A trove of previously unseen photos taken by Paul McCartney as the Beatles shot to global stardom will go on display in London this year.
The National Portrait Gallery announced Wednesday that the exhibition, titled “Eyes of the Storm,” will help mark the gallery’s reopening in June after a three-year refurbishment.
Gallery director Nicholas Cullinan said McCartney, approached the gallery in 2020 saying he had rediscovered a batch of photos from late 1963 and early 1964 that he had thought were lost. The pictures cover a brief, transformative time when the Beatles rose from sensations in their own country to a worldwide phenomenon, notably their breakthrough in the U.S. and historic appearance on “The Ed Sullivan Show.”
Cullinan said they were an “extraordinary” set of images of “such a famous and important cultural moment … taken by someone who was really, as the exhibition title alludes, in the eye of the storm.”
“Paul McCartney Photographs 1963-64: Eyes of The Storm” opens June 28 and runs to Oct. 1. A companion book will come out two weeks earlier in the U.S. and Britain, according to a joint announcement by the British and American publishers.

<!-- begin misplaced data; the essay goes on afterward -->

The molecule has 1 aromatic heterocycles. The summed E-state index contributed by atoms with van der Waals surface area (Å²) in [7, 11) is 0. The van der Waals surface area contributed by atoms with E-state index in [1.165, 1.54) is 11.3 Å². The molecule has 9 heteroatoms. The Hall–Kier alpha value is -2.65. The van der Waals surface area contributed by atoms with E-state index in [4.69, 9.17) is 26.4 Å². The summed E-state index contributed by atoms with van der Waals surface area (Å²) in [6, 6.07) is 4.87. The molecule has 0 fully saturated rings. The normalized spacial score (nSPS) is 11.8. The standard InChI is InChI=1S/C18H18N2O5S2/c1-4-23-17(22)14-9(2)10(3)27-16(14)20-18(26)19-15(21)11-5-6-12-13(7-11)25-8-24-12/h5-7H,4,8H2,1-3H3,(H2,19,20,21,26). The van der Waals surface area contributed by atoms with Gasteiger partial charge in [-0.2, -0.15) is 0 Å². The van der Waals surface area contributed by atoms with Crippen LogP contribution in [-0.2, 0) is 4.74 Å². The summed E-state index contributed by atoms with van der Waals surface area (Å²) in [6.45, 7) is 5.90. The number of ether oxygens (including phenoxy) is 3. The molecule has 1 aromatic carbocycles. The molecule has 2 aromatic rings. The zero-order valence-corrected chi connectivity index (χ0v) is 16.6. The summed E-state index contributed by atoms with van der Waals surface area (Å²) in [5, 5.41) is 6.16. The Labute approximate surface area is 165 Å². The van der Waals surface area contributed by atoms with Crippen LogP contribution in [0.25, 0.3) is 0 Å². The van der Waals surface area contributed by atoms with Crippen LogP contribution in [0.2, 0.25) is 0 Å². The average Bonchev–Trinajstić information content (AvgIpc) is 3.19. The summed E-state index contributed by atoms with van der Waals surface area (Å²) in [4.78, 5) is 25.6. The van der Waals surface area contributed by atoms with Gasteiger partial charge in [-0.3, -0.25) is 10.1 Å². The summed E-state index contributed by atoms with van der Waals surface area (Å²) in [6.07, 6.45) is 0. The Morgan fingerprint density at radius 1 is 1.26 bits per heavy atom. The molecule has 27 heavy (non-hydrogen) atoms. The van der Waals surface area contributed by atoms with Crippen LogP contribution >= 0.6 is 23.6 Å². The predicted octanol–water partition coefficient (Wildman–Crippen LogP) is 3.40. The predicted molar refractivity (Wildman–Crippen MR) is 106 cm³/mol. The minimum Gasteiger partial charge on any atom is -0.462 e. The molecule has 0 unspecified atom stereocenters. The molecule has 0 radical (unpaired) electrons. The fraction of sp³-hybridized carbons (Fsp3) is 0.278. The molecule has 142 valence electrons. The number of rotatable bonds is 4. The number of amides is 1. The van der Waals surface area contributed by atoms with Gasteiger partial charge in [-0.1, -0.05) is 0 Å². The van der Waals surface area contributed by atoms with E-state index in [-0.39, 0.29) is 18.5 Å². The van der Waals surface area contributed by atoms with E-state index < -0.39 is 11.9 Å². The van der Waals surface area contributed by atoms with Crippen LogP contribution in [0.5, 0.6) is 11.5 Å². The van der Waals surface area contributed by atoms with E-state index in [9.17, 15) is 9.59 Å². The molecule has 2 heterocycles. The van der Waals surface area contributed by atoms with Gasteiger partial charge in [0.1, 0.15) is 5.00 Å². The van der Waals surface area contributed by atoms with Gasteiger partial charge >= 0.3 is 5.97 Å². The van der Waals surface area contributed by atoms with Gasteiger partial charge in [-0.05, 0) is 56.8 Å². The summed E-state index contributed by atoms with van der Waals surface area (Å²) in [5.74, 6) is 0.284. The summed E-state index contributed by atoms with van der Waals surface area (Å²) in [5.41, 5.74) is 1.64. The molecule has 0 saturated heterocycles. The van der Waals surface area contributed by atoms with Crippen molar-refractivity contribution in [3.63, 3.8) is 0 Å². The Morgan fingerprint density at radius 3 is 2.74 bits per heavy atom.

“Anyone who rediscovers a personal relic or family treasure is instantly flooded with memories and emotions, which then trigger associations buried in the haze of time,” McCartney said in a statement issued through his publishers.
“This was exactly my experience in seeing these photos, all taken over an intense three-month period of travel, culminating in February 1964. It was a wonderful sensation to be plunged right back. Here was my own record of our first huge trip, a photographic journal of The Beatles in six cities, beginning in Liverpool and London, followed by Paris … and then what we regarded as the big time, our first visit as a group to America.”
The gallery is due to reopen June 22. Other exhibitions slated for this year include a retrospective of the 20th-century English photographer Yevonde, a show of drawings by David Hockney and an exhibition of portraits by Black artists from the U.S. and Britain.
The Associated Press contributed to this article.